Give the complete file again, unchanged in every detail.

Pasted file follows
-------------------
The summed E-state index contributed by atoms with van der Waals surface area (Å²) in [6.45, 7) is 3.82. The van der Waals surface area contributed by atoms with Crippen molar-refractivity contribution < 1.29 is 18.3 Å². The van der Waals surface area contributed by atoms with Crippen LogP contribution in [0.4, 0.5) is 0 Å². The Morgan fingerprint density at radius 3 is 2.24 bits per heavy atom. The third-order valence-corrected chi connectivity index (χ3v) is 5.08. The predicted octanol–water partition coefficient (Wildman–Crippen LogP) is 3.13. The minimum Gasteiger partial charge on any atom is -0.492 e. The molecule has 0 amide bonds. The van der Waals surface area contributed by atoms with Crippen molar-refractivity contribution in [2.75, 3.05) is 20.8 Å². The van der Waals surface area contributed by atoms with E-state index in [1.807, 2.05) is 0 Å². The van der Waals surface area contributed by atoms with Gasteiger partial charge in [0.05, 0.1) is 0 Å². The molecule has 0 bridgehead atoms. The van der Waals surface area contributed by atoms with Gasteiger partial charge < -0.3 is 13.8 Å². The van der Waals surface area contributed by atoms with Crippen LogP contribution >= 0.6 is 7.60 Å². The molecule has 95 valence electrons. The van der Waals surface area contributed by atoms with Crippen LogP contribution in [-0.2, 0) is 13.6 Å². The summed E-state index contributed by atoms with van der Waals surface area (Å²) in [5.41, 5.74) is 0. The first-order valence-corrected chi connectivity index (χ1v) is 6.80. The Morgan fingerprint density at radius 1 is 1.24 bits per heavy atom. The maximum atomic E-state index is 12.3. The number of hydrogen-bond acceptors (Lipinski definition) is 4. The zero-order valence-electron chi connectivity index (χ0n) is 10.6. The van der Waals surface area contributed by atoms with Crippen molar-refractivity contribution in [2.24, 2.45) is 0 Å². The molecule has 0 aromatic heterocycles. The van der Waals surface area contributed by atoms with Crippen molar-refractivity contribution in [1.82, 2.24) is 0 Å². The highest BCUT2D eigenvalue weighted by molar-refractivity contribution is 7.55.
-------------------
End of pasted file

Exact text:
The summed E-state index contributed by atoms with van der Waals surface area (Å²) in [6.45, 7) is 3.82. The van der Waals surface area contributed by atoms with Crippen molar-refractivity contribution < 1.29 is 18.3 Å². The van der Waals surface area contributed by atoms with Crippen LogP contribution in [0.4, 0.5) is 0 Å². The Morgan fingerprint density at radius 3 is 2.24 bits per heavy atom. The third-order valence-corrected chi connectivity index (χ3v) is 5.08. The predicted octanol–water partition coefficient (Wildman–Crippen LogP) is 3.13. The minimum Gasteiger partial charge on any atom is -0.492 e. The molecule has 0 amide bonds. The van der Waals surface area contributed by atoms with Crippen molar-refractivity contribution in [2.75, 3.05) is 20.8 Å². The van der Waals surface area contributed by atoms with E-state index in [1.807, 2.05) is 0 Å². The van der Waals surface area contributed by atoms with Gasteiger partial charge in [0.05, 0.1) is 0 Å². The molecule has 0 bridgehead atoms. The van der Waals surface area contributed by atoms with Gasteiger partial charge < -0.3 is 13.8 Å². The van der Waals surface area contributed by atoms with Crippen LogP contribution >= 0.6 is 7.60 Å². The molecule has 95 valence electrons. The van der Waals surface area contributed by atoms with Crippen LogP contribution in [-0.2, 0) is 13.6 Å². The summed E-state index contributed by atoms with van der Waals surface area (Å²) in [5.41, 5.74) is 0. The first-order valence-corrected chi connectivity index (χ1v) is 6.80. The Morgan fingerprint density at radius 1 is 1.24 bits per heavy atom. The maximum atomic E-state index is 12.3. The number of hydrogen-bond acceptors (Lipinski definition) is 4. The zero-order valence-electron chi connectivity index (χ0n) is 10.6. The van der Waals surface area contributed by atoms with Crippen molar-refractivity contribution in [2.24, 2.45) is 0 Å². The molecule has 0 aromatic heterocycles. The van der Waals surface area contributed by atoms with Crippen molar-refractivity contribution in [1.82, 2.24) is 0 Å². The highest BCUT2D eigenvalue weighted by molar-refractivity contribution is 7.55.